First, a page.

The current mainstream method of authenticating to applications and systems remains a difficult prospect for most people. Password re-use is not a good idea but remembering a separate password for each system is not feasible. Biometrics and 2-factor-authentication are great solutions but not available in all circumstances, and typically the 1st factor is still a password.
My suggestion is to use a password manager. But which one?
PMs are split into 2 primary types: online/cloud and offline/local.
The online type is basically a web service/app that provides a password database along with various features like browser-assisted ( eg. via plugin ) form filling, 2FA, random password generator and more. Examples include LastPass, Dashlane and Encryptr.
The offline type is a discrete application that you run on your device to provide these services. Examples include KeePass ( and the X variant ), 1Password, Gnome Keyring and KDE Wallet ).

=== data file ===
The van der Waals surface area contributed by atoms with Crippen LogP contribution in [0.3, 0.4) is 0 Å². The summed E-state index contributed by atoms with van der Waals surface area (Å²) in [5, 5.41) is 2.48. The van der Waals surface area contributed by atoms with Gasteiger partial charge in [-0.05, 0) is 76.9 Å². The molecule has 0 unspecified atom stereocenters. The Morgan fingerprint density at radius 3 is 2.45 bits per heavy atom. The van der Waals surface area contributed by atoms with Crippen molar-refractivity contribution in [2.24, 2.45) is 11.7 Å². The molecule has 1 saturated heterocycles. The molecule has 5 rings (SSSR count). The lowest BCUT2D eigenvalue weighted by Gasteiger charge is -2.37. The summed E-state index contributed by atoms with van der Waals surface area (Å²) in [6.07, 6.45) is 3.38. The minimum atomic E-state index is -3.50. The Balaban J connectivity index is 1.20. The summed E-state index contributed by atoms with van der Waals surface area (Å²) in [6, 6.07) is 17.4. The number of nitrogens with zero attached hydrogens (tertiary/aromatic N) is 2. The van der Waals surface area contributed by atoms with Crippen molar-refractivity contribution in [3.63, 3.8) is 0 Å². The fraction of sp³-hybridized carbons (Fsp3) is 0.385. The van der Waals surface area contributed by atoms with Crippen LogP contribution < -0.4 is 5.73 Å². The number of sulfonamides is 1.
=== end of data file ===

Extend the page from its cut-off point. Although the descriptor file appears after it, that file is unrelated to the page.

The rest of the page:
My personal preference is the offline type because even if online apps indicate special protection of your data, no one has to date displayed perfect security. At least with an offline app ( and one that is audited for security issues ), your data is stored locally and protected by you.
Most recently, security flaws have been found in the LastPass browser extensions – although these flaws were patched quickly, the risk remains.
On the whole though, password managers significantly increase overall security, by allowing users to use strong passwords for internet and other services, without having to remember those strong passwords. And that is a win for everyone.
So my words were barely penned when another LastPass issue came to light:
“on Saturday, Ormandy came up with a new way to perform code execution in LastPass for Chrome 4.1.43 (the current latest version of the extension). He sent the working exploit and bug report immediately to LastPass, and the company acknowledged it.”
“This attack is unique and highly sophisticated. We don’t want to disclose anything specific about the vulnerability or our fix that could reveal anything to less sophisticated but nefarious parties. So you can expect a more detailed post mortem once this work is complete.”
So it’s quite clear that online password managers are subject to the same vulnerabilities as other software and it’s probably a good idea to stay with discrete apps.